• U.S. territories are not represented in the Electoral College.

It is possible for a candidate to receive the majority of the popular vote but not of the electoral vote and lose a presidential election.

  • For example: If the United States had only three states each with a population of 100, each state would have three electoral votes (2 Senators plus one House of Representatives member) so a candidate would need 5 electoral votes to win the election.
    • Candidate 1 wins the first two states with 51 votes each but loses the third state with just one vote giving them 103 popular votes (51 + 51 + 1) BUT winning the popular vote in the first two states means candidate 1 has earned six electoral votes.
    • Candidate 2 receives 49 votes in the first two states and wins 99 votes in the third state to bring their total popular vote count to 197 (49 + 49 + 99). BUT having won only one state, candidate 2 receives only three electoral votes and therefores loses the election.

How to Change the Electoral College:

Because the Electoral College process is part of the U.S. Constitution, it would be necessary to pass a Constitutional amendment to change this system. For more information, contact your U.S. Senator or your U.S. Representative.

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Presidential Primaries and Caucuses

An election for President of the United States occurs every four years. Before the election, most candidates for President go through a series of state primaries and caucuses.

  • State primaries occur through a secret ballot. There are two types of primaries: closed and open. During a closed primary, you can vote only for a candidate belonging to the same political party as you. During an open primary, you can vote for a candidate of any political party.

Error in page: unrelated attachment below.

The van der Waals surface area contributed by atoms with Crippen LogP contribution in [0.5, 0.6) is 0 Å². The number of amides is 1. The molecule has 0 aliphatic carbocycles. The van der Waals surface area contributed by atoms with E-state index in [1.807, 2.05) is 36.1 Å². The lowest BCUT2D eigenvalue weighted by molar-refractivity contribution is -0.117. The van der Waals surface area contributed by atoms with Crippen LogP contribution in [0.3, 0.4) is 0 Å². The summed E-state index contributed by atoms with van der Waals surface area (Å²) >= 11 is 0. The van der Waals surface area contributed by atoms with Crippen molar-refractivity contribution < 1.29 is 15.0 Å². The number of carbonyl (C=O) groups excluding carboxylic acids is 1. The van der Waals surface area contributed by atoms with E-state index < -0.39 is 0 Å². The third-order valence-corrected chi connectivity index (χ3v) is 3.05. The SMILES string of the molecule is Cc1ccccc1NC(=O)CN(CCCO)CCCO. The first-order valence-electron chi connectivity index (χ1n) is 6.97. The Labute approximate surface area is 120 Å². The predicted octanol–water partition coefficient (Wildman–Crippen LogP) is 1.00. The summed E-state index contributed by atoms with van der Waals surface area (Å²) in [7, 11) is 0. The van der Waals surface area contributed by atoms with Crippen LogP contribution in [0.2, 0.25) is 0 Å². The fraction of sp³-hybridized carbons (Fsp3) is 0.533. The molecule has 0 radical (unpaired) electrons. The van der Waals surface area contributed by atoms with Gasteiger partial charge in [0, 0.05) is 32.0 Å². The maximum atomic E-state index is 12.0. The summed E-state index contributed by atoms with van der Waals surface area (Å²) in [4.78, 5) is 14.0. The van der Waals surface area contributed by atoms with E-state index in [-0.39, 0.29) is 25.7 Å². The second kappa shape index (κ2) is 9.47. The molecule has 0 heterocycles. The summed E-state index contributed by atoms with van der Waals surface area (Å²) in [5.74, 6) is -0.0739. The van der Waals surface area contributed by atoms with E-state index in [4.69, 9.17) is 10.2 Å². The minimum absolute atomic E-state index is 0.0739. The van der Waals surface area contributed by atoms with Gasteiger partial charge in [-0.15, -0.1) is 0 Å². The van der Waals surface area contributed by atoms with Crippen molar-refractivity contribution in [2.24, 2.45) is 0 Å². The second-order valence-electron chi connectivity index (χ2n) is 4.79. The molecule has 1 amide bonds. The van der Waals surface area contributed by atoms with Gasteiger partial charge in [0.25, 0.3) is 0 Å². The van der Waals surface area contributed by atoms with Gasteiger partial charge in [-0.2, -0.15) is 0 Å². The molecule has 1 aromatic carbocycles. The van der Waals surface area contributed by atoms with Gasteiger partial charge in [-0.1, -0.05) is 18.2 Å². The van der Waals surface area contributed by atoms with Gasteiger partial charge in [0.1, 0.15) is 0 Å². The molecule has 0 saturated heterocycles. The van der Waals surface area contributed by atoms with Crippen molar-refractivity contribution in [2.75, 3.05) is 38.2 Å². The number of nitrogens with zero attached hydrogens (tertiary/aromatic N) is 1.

• Caucuses are meetings where members of political parties divide themselves into groups according to the candidate they support, with undecided voters forming into a group of their own. Each group then gives speeches supporting a candidate and tries to persuade others to join their group. At the end of the caucus, party organizers count the voters in each candidate's group and calculate how many delegates each candidate has won.

When the primaries and caucuses are over, most political parties hold a national convention where the winning candidate receives a nomination.

For information about your state's presidential primary or caucus, contact your state election office.

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Electoral College

The Electoral College is the process used to elect the U.S President and Vice President. The process serves as a compromise between election of the President by a vote in Congress and election of the President by a popular vote of qualified citizens. The candidate with at least 270 electoral votes wins a presidential election.   

The process begins with the selection of the electors, followed by the meeting of the electors to vote for President and Vice President, and finally the counting of the electoral votes by Congress.  

Number of Electors

Each state's number of electors is equal to the number of its U.S. Senators plus the number of its U.S. Representatives. In 48 states, when a candidate receives the majority of votes, he or she receives all of a state's electoral votes. Two states, Maine and Nebraska, can split their electoral votes among the candidates. It is possible for a candidate to receive the majority of the popular vote but not of the electoral vote and lose a presidential election.

The Office of the Federal Register coordinates the functions of the Electoral College on behalf of the Archivist of the United States, the States, the Congress, and the American people. For more information, contact them by e-mail at electoral.college@nara.gov or by phone at 1-202-741-6030.

How to Change the Electoral College

Because the Electoral College process is part of the U.S. Constitution, it would be necessary to pass a Constitutional amendment to change this system. For more information, contact your U.S. Senator or your U.S. Representative.